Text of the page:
Reclaiming Valentine's Day
By Shira Moskowitz--I still remember Valentine’s Day with my ex-boyfriend three years ago. I remember it because I had to specifically choose the restaurant I would let my boyfriend take me to because I knew the menu perfectly and it was safe.
He didn’t know any of that, but I did.
I also remember the box of chocolates he got me. He was trying to do the right thing. He didn’t know the pain it would cause me later.
I wanted to eat the chocolates so badly. I yearned to be that “normal” person who could eat Valentine’s Day chocolates straight from the box and laugh about it like the girls on the commercials.
But the reality was, that wasn’t me at the time.
I ate two chocolates that night. I tried to convince myself I wasn’t controlled by my eating disorder, but those chocolates haunted me for days. I was trapped, and at the time, I didn’t know any other way.
I’m now two years into my own recovery from my eating disorder and holidays are still hard for me: especially Valentine’s Day.
Every commercial, every shelf on the store and every billboard seems to have a photo of chocolates or a restaurant for dinner.The entire holiday revolves around dinner dates and boxes of chocolates.
For those of us struggling with an eating disorder, it can be overwhelming and triggering.
I remember so badly wanting to explain to my boyfriend at the time that I wanted to eat those chocolates and go to a wonderful restaurant. But at the same time, I didn’t want to do those things.
How do you explain to someone that you want to be part of something, like Valentine’s Day, but that your eating disorder won’t let you? We are caught between two worlds trying to not break the rules in each one and it can be exhausting.
If I could go back three years and tell myself then, the self that was not in recovery yet, what to do, I would tell her this: be kind and be gentle with yourself.
Whether you are celebrating Valentine’s Day with a loved one, or if you’re like me celebrating alone: be kind and accepting of where you are.
For me, three years ago, that would have meant being proud of the fact that I wanted to enjoy that box of chocolates and dinner with my boyfriend, but acknowledging that I wasn’t ready to do that just quite yet.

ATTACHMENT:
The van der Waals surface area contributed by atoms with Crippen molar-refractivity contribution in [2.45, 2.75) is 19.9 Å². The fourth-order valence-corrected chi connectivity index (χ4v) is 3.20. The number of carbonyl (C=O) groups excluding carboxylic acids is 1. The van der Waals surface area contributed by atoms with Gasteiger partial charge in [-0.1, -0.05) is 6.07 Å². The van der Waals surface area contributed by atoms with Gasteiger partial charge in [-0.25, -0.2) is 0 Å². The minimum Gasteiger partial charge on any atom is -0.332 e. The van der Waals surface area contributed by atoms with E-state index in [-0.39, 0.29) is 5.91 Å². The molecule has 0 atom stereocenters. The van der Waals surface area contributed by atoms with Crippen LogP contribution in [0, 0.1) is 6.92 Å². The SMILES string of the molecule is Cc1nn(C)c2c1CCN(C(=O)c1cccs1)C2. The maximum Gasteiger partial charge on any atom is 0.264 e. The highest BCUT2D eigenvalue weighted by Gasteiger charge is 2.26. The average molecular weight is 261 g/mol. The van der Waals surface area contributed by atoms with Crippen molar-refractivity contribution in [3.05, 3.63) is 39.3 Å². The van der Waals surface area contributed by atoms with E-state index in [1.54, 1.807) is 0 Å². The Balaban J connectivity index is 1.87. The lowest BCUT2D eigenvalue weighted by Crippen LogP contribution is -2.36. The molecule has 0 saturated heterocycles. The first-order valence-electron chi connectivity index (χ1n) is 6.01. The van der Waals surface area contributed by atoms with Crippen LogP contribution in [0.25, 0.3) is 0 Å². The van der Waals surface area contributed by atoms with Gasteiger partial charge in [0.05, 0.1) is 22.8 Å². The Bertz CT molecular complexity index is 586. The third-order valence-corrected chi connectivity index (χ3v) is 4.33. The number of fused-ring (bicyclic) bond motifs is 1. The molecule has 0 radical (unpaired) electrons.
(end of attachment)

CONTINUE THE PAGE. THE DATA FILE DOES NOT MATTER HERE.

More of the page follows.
If that is you today, be proud.
Be proud of the major victory of even knowing that you want to be in that place someday.
Take a moment to be proud of yourself for having that vision---that vision that wouldn’t have been there before the world of recovery.
The chocolates and dinner dates will still be there next year and the year after that: they will be waiting for you when you are ready.
If you are in the place of being ready to take on that chocolate box and dinner date, then be proud. Be so proud of the place you are in to take on those challenges and live in those beautiful moments of freedom.
And if you’re going to be your own Valentine like I am, be proud that you are able to love yourself and be your own date.
I still want chocolate this year on Valentine’s Day because I just love it.
Chocolate has become one of my favorite, favorite parts of my recovery and I feel like I want to treat myself to that on this holiday.
Will I go and buy the nicest biggest box? Probably not. Will I feel totally comfortable eating the candy alone at home? Probably not.
Will I eat a lot of it? I don’t know. Maybe I will and maybe I won’t.
But I am so proud of myself for even wanting to treat myself to something that I enjoy on Valentine’s Day.
I am my own Valentine and I am proud that I want to do something that makes me happy. Even if I don’t eat it all or even go through with it at all, I am proud that I want to.
For all of us who are celebrating this Valentine’s Day, alone or with someone else, the best gift we can give ourselves is to love ourselves the best we can. Period.
The best we can.
It doesn’t mean perfection. It doesn’t mean anything other than the best we can.
And if we can do that, then we’ve truly conquered.
About this blogger: Shira Moskowitz is an eating disorder recovery mentor, activist and blogger who believes everyone has the right to love themselves for who they are. Shira started her blog, Hello Life: A Year Without A Scale, two years ago to help herself recover from anorexia. She has not used a scale and has been in recovery for two years now. She's made reminding others they are never alone in their fight to recovery her life mission. You can find her blog, resources for her online support group and contact information for guidance or mentorship at hellolifeblog.com.
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